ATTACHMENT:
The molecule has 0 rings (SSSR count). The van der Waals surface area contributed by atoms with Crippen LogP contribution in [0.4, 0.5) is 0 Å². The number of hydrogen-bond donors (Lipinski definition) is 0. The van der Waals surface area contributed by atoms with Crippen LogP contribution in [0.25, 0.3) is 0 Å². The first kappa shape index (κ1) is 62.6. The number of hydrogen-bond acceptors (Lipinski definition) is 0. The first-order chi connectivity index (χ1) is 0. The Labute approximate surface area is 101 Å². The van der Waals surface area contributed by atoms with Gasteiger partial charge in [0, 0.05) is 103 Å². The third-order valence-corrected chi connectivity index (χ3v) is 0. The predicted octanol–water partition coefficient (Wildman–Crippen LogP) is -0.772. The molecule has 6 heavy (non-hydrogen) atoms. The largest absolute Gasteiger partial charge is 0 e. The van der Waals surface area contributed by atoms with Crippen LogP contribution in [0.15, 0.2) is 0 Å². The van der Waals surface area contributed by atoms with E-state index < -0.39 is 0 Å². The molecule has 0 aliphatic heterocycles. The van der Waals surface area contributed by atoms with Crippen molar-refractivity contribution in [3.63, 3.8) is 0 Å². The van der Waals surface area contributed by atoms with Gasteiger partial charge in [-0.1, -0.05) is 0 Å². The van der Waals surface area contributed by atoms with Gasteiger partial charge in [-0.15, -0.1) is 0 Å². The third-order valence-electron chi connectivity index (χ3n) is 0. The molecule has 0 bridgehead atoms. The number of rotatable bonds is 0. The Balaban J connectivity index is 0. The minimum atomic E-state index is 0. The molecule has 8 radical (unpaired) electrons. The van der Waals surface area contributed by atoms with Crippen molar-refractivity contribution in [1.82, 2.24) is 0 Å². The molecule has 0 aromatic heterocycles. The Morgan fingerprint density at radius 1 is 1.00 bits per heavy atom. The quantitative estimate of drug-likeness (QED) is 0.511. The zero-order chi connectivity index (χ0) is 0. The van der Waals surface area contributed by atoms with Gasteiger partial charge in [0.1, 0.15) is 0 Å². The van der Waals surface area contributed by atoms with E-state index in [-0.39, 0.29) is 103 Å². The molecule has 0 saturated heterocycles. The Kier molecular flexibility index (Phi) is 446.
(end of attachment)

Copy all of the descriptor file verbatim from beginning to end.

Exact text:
The molecule has 0 rings (SSSR count). The van der Waals surface area contributed by atoms with Crippen LogP contribution in [0.4, 0.5) is 0 Å². The number of hydrogen-bond donors (Lipinski definition) is 0. The van der Waals surface area contributed by atoms with Crippen LogP contribution in [0.25, 0.3) is 0 Å². The first kappa shape index (κ1) is 62.6. The number of hydrogen-bond acceptors (Lipinski definition) is 0. The first-order chi connectivity index (χ1) is 0. The Labute approximate surface area is 101 Å². The van der Waals surface area contributed by atoms with Gasteiger partial charge in [0, 0.05) is 103 Å². The third-order valence-corrected chi connectivity index (χ3v) is 0. The predicted octanol–water partition coefficient (Wildman–Crippen LogP) is -0.772. The molecule has 6 heavy (non-hydrogen) atoms. The largest absolute Gasteiger partial charge is 0 e. The van der Waals surface area contributed by atoms with Crippen LogP contribution in [0.15, 0.2) is 0 Å². The van der Waals surface area contributed by atoms with E-state index < -0.39 is 0 Å². The molecule has 0 aliphatic heterocycles. The van der Waals surface area contributed by atoms with Crippen molar-refractivity contribution in [3.63, 3.8) is 0 Å². The van der Waals surface area contributed by atoms with Gasteiger partial charge in [-0.1, -0.05) is 0 Å². The van der Waals surface area contributed by atoms with Gasteiger partial charge in [-0.15, -0.1) is 0 Å². The third-order valence-electron chi connectivity index (χ3n) is 0. The molecule has 0 bridgehead atoms. The number of rotatable bonds is 0. The Balaban J connectivity index is 0. The minimum atomic E-state index is 0. The molecule has 8 radical (unpaired) electrons. The van der Waals surface area contributed by atoms with Crippen molar-refractivity contribution in [1.82, 2.24) is 0 Å². The molecule has 0 aromatic heterocycles. The Morgan fingerprint density at radius 1 is 1.00 bits per heavy atom. The quantitative estimate of drug-likeness (QED) is 0.511. The zero-order chi connectivity index (χ0) is 0. The van der Waals surface area contributed by atoms with Gasteiger partial charge in [0.1, 0.15) is 0 Å². The van der Waals surface area contributed by atoms with E-state index in [-0.39, 0.29) is 103 Å². The molecule has 0 saturated heterocycles. The Kier molecular flexibility index (Phi) is 446.